Posted 11 February 2010 - 01:01 AM
Is there any way to strip the lead out during gasification? The particulate lead would need to be cleaned from the gas going to an engine (typically running a generator). But, would there be enough lead that passed say a 5 micron particulate filter to pose an environmental risk?
If so, could we use some sort of catalytic converter on the exhaust of the genset? Wet scrubber? Electrostatic precipitator?
Having spent right at 2/3 of my life in Louisiana (and more than one hurricane), I see great need and strong potential for a means to convert storm debris into fuel for gasification. But... what about the lead paint?
Posted 12 February 2010 - 01:24 AM
Filter as best you can and burn away
Posted 15 February 2010 - 07:36 PM
Hey, know anybody with a wire welder for sale? CHEAP?
Posted 15 February 2010 - 07:44 PM
Having heavy metals in fuels is of concern. I haven't researched this area fully, but there may be potential. Of course, handling these types of materials is a definite "don't try this at home" area. But with research, monitoring, and development, there may (or may not) be viable options to prevent Pb emissions and properly handle these materials.
As a starting point, you might look at this MS Thesis:
A. Klein, “Gasification: An Alternative Process for Energy Recovery and Disposal of Municipal Solid Wastes,” Columbia University, 2002. http://www.seas.colu...lein_thesis.pdf
Posted 16 February 2010 - 04:02 AM
And yes, this is definitely not for the DIY crowd.
By the way, one of my chemist buddies who has lots of experience making pellets and briquettes also does work with bugs. I was looking at dropping out hexavalent chromium from some rinsewater but he said he has a better idea. Bugs. He has "fine tuned" bugs to convert all sorts of haz waste into soil amendments. That's the creative thinking I want to get involved in gasification.
It's out there... just a matter of making connections. I call it "imagineering".
Posted 07 February 2013 - 03:29 PM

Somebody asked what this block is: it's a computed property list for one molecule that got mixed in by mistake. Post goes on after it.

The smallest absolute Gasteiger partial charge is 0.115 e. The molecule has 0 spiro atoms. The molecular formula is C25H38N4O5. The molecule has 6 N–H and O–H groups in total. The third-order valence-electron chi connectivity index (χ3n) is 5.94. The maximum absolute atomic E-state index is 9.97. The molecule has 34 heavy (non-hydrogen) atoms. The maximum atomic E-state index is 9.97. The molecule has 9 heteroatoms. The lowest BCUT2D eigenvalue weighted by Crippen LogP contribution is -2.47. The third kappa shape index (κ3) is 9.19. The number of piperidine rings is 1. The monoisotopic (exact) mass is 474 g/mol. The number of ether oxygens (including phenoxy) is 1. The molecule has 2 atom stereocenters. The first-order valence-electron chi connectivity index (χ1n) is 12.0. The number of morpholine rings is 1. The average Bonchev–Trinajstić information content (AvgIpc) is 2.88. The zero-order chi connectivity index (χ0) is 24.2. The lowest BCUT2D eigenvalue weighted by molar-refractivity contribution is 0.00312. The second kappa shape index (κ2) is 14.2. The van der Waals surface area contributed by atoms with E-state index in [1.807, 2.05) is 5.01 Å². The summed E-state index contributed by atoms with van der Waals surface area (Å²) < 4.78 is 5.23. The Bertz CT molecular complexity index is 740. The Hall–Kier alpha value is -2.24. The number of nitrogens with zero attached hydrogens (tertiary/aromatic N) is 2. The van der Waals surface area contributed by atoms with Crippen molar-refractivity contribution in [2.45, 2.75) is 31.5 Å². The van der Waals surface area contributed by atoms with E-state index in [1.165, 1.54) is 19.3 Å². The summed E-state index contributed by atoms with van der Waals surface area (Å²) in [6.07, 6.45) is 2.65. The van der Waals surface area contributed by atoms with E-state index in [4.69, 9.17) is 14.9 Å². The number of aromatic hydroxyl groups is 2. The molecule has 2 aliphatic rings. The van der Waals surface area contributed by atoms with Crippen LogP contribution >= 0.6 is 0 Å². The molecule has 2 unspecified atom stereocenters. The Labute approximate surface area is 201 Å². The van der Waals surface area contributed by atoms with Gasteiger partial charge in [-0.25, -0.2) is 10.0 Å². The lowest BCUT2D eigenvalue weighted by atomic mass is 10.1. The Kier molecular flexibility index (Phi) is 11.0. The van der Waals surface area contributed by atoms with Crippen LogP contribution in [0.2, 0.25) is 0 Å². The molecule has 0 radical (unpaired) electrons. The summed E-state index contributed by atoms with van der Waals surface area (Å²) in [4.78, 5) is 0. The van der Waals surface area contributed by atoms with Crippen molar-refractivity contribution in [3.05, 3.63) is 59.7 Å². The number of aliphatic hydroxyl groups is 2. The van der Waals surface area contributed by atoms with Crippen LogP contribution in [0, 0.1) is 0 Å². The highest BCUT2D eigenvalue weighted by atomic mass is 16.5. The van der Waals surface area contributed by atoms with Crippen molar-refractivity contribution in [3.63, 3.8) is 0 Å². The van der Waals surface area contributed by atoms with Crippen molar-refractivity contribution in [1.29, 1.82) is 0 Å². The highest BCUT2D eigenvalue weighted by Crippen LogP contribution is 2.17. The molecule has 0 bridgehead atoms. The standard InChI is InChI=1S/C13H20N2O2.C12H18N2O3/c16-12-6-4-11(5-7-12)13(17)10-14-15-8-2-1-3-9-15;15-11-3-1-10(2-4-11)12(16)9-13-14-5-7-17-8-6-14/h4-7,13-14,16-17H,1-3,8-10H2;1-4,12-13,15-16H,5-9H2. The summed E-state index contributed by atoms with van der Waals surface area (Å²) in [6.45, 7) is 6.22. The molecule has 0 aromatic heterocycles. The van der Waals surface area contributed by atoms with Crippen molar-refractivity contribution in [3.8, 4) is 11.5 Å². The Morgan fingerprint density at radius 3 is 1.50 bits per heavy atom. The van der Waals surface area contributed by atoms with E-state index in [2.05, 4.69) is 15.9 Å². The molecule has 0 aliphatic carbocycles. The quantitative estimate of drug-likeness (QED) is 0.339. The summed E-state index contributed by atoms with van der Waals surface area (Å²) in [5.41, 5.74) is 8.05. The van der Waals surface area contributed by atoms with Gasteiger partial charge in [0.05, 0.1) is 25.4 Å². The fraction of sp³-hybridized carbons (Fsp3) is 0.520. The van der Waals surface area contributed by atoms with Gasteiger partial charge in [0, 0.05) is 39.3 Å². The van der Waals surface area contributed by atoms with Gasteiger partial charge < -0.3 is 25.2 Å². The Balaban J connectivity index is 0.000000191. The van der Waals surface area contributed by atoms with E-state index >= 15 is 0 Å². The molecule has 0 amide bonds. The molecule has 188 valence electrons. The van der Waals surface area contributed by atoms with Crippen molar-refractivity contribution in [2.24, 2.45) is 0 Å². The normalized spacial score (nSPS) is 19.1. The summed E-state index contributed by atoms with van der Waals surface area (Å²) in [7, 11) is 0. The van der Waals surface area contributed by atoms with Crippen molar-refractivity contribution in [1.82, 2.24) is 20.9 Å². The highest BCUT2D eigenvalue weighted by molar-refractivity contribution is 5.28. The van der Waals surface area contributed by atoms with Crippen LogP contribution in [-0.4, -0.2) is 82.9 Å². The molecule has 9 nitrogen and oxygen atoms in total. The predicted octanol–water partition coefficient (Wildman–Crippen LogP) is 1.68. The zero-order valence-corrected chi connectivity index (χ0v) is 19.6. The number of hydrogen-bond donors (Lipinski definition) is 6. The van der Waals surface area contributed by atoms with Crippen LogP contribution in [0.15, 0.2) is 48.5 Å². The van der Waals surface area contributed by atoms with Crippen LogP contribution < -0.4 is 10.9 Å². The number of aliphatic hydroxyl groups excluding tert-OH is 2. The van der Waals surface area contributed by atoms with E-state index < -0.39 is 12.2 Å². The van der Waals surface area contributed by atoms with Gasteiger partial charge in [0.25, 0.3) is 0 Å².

Just put exhaust gas lead detection on an engine run from gek running on clean wood vs wood with lead paint.
My guess is you will find that the lead got disassembled just like the wood molecule did.
Next if the ash contains lead, a lead recycler (the dude with the smelter) may want the ash for free because they are equipped to do that type of work.
Posted 13 February 2013 - 10:17 PM
When burned in an engine, the form converted to lead oxide, which is quite stable, but too much of anything is bad, and the dust eventually became a small health problem, although the catalytic converter problem is really what ended its use.
Lead in paint is a different matter, in that it actually is the relatively inert lead oxide, but it was used as the white pigment in the base paint color, so rather large quantities are present. When the paint is intact, it is actually a non issue. When it flakes off, and small children eat those flakes, that is a real problem. If you have kids, you know that no matter if they are hungry or not, they put everything in their mouth. It is just human nature.
One way to strip it off of wood is the same way that trees are de barked. I would rather have a concentrated pile of paint shavings to dispose of than a lot of diluted out ashes to wonder about, but sometimes there is no choice.
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